Furman acquires ‘a landmark in human history’
There are a handful of astronomers in history whose contributions were so extraordinary that they became a household name.
Galileo is one of them.
And now Furman University has acquired a book written by the famed Italian astronomer and physicist that is being used in the classroom and admired by students and faculty alike.
Published in 1699, “Dialogue Concerning the Two World Chief Systems” is actually two works of Galileo bound together, said Jeffrey Makala, associate director for special collections and university archivist.
It’s a complete fifth edition – the fourth in Latin – and Galileo’s second work on mathematics, he said.
“I had a chance to pore through it,” he said, “and we don’t have anything quite like it here in the collection.”
Makala said he had been looking to acquire a rare Wordsworth volume when the pandemic hit and the deal fell through. Then Furman physics professor David Turner came across the Galileo tome, which was being offered by a bookbinder in the area.
The two decided to go for it.
“This was a real fun thing for me,” said Turner. “I’ve been fond of old books for a long time.”
To make the purchase, Makala tapped the Wells Family Endowment for Special Collections, which was recently established by Robert Brabham ’68, and his wife, Edla.
Turner said he agreed to pay half as a gift to the library because it illustrates the liberal arts and sciences notion that he considers to be Furman’s greatest strength.
So far, he said, he’s used the book in his Survey of Science for Non-Science Majors class and plans to use it in Physics 111 as well. A plan is underway to make and bind five copies, one for Turner and four for the library. These copies will be available for check out, said Turner, who said that providing such access is in the spirit of Galileo: To put this work in the hands of the people.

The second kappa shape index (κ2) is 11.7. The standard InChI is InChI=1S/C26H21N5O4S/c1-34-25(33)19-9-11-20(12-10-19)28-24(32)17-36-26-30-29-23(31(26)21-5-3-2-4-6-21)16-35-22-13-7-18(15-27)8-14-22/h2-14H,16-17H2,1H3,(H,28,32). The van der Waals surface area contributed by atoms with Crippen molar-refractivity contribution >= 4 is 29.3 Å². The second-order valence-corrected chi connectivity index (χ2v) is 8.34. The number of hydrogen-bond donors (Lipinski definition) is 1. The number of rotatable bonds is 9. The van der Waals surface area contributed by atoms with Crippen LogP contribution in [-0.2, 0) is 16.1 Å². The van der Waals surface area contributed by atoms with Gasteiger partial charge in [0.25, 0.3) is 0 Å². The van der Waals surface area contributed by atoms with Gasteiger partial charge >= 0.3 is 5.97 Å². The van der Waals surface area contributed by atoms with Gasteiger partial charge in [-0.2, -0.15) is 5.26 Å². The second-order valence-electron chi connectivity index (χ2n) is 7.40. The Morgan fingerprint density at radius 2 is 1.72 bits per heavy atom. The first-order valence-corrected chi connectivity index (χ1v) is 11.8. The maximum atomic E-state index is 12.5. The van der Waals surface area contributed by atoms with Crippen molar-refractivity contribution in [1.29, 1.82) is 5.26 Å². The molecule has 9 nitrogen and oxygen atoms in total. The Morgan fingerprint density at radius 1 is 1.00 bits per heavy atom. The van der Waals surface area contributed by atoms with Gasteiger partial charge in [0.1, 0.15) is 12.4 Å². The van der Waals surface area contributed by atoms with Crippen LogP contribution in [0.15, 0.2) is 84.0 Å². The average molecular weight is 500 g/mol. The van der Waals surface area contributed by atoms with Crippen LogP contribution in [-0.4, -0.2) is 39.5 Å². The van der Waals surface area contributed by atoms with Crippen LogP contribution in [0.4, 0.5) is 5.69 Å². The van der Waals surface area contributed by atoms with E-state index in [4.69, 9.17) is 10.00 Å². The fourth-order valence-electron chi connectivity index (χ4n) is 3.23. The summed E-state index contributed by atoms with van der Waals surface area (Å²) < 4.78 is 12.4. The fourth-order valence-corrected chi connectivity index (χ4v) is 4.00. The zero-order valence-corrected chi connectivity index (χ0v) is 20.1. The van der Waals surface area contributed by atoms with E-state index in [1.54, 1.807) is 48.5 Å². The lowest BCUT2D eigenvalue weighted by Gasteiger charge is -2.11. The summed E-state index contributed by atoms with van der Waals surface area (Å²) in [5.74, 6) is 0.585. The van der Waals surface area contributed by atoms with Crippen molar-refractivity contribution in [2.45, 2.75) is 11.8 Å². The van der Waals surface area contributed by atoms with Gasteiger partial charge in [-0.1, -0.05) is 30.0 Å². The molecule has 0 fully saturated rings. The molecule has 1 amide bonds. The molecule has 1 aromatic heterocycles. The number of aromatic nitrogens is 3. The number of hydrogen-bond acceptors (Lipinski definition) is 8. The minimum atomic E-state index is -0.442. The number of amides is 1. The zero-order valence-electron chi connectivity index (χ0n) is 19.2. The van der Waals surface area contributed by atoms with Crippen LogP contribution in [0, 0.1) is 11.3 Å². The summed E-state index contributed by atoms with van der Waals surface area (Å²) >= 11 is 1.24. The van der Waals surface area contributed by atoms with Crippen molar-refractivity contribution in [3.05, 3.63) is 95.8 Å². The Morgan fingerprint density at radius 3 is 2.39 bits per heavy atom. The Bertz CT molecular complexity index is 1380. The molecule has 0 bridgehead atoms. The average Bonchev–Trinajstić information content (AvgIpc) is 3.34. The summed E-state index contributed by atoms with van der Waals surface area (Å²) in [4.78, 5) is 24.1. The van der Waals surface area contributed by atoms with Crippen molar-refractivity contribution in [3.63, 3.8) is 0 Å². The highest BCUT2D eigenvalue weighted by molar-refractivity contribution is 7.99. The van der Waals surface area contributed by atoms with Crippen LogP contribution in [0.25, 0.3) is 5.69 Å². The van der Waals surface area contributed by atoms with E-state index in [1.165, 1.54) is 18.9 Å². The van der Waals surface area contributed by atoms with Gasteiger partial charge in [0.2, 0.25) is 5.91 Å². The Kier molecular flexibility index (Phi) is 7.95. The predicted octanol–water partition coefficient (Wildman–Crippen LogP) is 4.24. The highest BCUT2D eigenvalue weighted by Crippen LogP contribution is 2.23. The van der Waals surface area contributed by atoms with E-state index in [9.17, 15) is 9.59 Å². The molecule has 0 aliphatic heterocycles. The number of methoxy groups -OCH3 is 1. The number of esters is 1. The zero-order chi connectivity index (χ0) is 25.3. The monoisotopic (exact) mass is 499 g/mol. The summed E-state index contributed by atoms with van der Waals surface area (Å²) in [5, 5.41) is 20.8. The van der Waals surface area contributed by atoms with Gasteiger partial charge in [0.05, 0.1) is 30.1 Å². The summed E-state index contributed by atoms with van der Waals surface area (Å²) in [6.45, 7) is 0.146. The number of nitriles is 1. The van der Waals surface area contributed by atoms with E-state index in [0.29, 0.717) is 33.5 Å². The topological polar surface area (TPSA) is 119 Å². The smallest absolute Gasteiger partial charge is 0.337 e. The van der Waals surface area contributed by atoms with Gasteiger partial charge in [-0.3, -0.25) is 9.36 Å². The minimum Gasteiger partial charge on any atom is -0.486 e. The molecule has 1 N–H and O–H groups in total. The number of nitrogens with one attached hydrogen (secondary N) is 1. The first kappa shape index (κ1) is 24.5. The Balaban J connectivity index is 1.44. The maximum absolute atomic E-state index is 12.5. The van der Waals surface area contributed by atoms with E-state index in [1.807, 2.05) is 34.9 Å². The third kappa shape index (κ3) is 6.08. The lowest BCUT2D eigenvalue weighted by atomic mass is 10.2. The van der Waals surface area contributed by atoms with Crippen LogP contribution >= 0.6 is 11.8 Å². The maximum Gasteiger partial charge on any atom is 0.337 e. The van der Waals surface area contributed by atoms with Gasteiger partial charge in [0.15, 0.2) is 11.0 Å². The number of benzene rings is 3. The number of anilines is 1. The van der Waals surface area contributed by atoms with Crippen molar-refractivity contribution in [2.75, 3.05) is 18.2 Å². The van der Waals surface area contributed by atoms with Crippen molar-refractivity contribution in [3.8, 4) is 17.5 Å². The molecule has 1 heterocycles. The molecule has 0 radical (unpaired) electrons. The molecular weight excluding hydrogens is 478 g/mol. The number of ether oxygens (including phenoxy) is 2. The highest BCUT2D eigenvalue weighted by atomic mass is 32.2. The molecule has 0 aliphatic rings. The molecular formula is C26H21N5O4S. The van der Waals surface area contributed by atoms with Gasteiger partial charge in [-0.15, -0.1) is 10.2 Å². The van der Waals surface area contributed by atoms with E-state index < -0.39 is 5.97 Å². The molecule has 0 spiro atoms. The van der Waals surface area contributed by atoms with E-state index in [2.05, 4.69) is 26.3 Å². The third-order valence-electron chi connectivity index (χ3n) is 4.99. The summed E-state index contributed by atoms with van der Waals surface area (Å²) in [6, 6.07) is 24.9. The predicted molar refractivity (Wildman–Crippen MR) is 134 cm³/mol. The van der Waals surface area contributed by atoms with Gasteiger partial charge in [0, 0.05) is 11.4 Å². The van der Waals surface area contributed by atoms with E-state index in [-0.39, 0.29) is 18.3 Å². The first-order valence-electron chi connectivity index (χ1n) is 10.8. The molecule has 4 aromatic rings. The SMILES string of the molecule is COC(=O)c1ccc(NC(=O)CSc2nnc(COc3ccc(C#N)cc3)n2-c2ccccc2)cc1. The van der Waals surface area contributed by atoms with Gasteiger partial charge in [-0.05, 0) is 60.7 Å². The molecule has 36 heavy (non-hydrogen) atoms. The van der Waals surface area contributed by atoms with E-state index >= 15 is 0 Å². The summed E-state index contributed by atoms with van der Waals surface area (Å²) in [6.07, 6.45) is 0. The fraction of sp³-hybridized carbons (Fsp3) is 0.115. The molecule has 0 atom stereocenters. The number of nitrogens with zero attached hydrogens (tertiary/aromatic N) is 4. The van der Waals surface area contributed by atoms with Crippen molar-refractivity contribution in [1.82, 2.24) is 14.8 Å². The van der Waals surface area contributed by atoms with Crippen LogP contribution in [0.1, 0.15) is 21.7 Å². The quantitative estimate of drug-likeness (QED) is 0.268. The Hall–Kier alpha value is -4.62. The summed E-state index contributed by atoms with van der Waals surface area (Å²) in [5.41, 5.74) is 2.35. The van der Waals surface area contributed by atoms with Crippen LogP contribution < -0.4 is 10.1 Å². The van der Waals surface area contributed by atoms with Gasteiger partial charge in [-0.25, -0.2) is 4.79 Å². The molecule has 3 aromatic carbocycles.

“Dialogue” is the book that argues for the Copernican theory that the sun, not the earth, is the center of the solar system, Makala said. It’s also the book that got him into trouble with the Pope, he said.
“In the 17th century, the (Catholic) Church was still trying to hold onto power and control,” he said, “and science and the printing press and Protestant reformers were trying to challenge the Church in print.”
In addition, Turner said, the original publication from 1642 included a drawing of three characters, one of whom was considered to be a fool and resembled the Pope.
“This is what really started the trouble between Galileo and the Pope,” he said. “The Pope took this quite personally.”
The men said that Galileo is often called the father of modern science because he used the telescope to prove that the solar system is heliocentric.
“In many ways, this (book) is a landmark in human history,” added Turner. “It begins the modern scientific age.”
The book, which was obtained in September, will be used in a variety of classes from science and history to religion, Makala said. People also can come to the Special Collections reading room at the library to study it, he said.
But most of the time, it will be stored in a dark, climate-controlled closed stack equipped with alarms, Makala said. Meanwhile, Turner said he hopes to have some copies made to make the book more broadly accessible.
Makala said he’s been waiting to make a major acquisition using the three-year-old Wells Endowment, and that this was the first opportunity he had to get a volume the school normally wouldn’t be able to acquire.
“It’s a milestone text in the history of ideas, of science,” said Makala, who collects materials for Furman from across about 1,000 years. “It’s totally cool.”